… on a beach near Allepey, Kerala.
My drive to Lausanne takes about 5 hours. I usually look forward to the Swiss part of the drive: the roads curve and climb just enough to keep things interesting, and the surrounding landscape – green meadows dotted with sloping roof cottages , with snow-covered peaks in the distance – gives an pleasing backdrop.
And unfortunate side-effect of the Gaurav Sabnis – IIPM episode is the message it sends on the relationship between an individual and his or her employer.
From the beginning it seemed very strange that IIPM dragged IBM into the matter, in spite of being told (by IBM) that what Gaurav had to say was entirely his personal opinion which neither reflected the views of the company he worked for nor touched any area of business the company was involved in. This unreasonable strategy worked – Gaurav offered to resign, IBM accepted his resignation and IIPM thought they achieved what they set out to do.
What if Gaurav had not resigned? Or if IBM had encouraged Gaurav to stay on, asking him not to worry about IBM’s reputation ? Would IIPM really have got down to burning laptops? Very unlikely, because that would have attracted the attention of mainstream media which would have led to more scrutiny of all of IIPM’s claims. IIPM’s strategy has revolved around bullying weak targets (it assumed bloggers were in this category), and I doubt if it has the stomach to bring the matter into the view of the larger public. Even the legal notices were mere threats – they would not think of following up with legal action. As Dr.Amit Kapoor says, " If IIPM actually goes ahead with a legal recourse against Sabnis, they will end up axing their own foot. A defamation case eventually puts the truth to test."
But Gaurav did resign, which showed that despite dragging his employer into a matter completely unrelated to the employee’s role or the employer’s business, IIPM’s pressure tactics succeeded in severing the relationship between Gaurav and IBM.
As employees, we have a contract with our employers. Breach the contract, and you are likely to be fired. But the corporate-individual contract has its borders, beyond which the individual is free to do as he or she wishes. What one does in personal life should not, normally, intrude into the official sphere and have an effect on the organization one works for (There are exceptions of course – a CEO’s action in the personal sphere can have an impact on the organization he leads). By artificially linking the employee and his employer in an unrelated matter and succeeding in severing their relationship, IIPM has set a bad example. And coming from a management institution – which probably teaches business ethics to its students – this act cannot be condoned. Let us hope others do not follow the example set by IIPM.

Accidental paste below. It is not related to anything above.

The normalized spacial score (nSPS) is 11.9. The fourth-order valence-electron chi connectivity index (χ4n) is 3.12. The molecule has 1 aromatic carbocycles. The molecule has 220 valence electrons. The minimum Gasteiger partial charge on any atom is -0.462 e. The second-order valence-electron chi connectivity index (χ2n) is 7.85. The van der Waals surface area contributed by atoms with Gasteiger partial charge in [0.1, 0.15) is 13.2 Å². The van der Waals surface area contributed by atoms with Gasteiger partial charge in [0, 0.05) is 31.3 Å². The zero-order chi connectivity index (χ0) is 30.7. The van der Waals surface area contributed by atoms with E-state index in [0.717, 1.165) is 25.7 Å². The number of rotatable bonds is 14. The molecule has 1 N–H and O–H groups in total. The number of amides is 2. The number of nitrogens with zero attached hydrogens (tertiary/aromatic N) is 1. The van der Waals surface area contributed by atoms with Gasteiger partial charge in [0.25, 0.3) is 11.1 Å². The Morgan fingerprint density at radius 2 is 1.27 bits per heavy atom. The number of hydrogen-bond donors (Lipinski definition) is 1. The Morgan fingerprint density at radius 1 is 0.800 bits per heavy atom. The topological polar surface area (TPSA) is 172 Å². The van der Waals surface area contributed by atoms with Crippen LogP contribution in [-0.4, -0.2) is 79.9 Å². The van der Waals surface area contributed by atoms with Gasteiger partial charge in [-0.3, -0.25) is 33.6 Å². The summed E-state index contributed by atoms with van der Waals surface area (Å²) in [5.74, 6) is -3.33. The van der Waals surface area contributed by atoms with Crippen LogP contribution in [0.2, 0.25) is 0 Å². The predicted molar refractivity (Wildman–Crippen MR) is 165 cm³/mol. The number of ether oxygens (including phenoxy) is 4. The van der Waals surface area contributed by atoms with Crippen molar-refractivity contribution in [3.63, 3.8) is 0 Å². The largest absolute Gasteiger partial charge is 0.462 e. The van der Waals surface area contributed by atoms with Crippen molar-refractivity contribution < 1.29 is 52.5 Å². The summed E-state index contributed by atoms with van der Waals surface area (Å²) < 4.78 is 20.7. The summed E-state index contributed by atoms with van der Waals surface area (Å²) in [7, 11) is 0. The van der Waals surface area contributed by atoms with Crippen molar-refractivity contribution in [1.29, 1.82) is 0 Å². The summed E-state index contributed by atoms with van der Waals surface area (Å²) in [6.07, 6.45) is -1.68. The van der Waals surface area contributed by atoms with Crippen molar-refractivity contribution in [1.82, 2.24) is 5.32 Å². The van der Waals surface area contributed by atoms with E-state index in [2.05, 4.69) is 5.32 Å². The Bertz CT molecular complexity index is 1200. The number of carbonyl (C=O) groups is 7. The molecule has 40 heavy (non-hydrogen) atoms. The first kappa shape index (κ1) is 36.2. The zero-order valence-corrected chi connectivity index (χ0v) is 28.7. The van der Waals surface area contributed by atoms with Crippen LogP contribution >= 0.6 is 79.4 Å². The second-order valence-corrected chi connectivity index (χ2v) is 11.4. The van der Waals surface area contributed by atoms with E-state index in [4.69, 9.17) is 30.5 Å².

I’m still trying to figure out the bizzare behaviour of IIPM in the recent days. The more I think about it, the more I wonder about the role – in this matter – of the perceived status of blogging. Would the same people – at IIPM – have come up with similar uncivilized threats if Gaurav Sabnis had published his views in mainstream media? Would they do it now, with the hindsight of observing the effects of all this on their reputation in the last few days? And does that mean this medium has finally come of age, and found a (collective) voice of its own?
People voicing strong opinions are bound to attract critcism and opposition, irrespective of the medium they choose to air their views in. However, the nature of critcism and the manner of opposition reveals how one party views the other. In the current episode, all the bullying by IIPM shows what they think of Gaurav in the role of a blogger – the perceived status of medium Gaurav used is behind the attitude adopted by IIPM. Is it any wonder, then, that we are all rallying behind him?